About 13 years ago, Hannah Ray J’s brother asked her to go kayak fishing with him. While the fishing was good, what really hooked her was the rush of riding the whitewater currents of Iowa’s waterways.
“Pretty quickly,” she said, “we decided to quit that fishing stuff and started just paddling down rivers.”
Since those initial kayak adventures with her brother, Hannah has branched out and added stand-up paddle boarding and river surfing to her repertoire. She’s gotten so good at riding rivers, she’s picked up sponsors and has her own website, The Otter Life, where she documents her aquatic exploits. And she’s done it all from Iowa.
Iowa is, in fact, home to three whitewater parks – Charles City, Elkader and Manchester – and she knows them well. All three, she said, are as good as you’ll find anywhere. When out-of-state visitors arrive at the parks, she said, they can’t believe their eyes.
“They say, ‘Holy smokes! I didn’t even realize you had this here. This is amazing,’” she said.
Hannah explained that the parks were all built in recent years by repurposing non-functioning dams and reimagining the rivers as recreational areas in each town. She said all three offer different experiences for everyone from weekend warriors just wanting to get their feet wet to experienced paddlers like her.
So, load up your kayak, pack your paddle board or inflate your innertube. Here’s a rundown of the three parks:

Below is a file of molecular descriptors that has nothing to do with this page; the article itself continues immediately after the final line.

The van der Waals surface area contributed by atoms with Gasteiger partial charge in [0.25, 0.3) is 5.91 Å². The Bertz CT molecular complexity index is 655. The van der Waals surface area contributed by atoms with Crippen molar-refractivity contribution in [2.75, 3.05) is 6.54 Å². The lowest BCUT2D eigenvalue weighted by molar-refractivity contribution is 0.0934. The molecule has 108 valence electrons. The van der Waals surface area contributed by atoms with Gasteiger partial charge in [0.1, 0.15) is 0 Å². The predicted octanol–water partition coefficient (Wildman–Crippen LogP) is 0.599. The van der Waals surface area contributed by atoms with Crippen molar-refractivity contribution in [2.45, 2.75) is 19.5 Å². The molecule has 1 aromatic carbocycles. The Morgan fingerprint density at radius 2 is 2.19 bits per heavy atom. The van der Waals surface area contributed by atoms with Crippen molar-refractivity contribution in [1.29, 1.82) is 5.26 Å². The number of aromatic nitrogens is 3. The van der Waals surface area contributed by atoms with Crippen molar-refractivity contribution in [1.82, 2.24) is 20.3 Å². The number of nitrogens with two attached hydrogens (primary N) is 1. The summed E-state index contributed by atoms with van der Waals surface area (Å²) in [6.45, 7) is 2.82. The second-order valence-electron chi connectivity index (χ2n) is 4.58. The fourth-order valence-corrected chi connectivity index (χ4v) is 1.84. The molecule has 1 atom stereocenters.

- Charles City
Located on the Cedar River, Iowa’s first whitewater park also offers the widest range of skill levels for water adventurers. And if you prefer to stay dry, there’s a disc golf course and stone amphitheater along the waterway.
Inspired by Charles City, Hannah herself had a hand in bringing this park to life on the Maquoketa River in her hometown. Because of its typically low water levels, it’s the best of the three for beginners. And, for a post-adventure refreshment, she recommends stopping by the nearby Franklin Street Brewing Co.
This park on the Turkey River is best for more experienced adventurers because of its higher water levels. If you don’t have the experience, it’s still fun to watch the experts do their thing while dining on the riverside patio at Schera's.
Whenever you decide to visit these parks, Hannah said, always remember to play it safe. Check the weather. Check the current. Don’t forget those helmets, water shoes and wet suits. And have fun!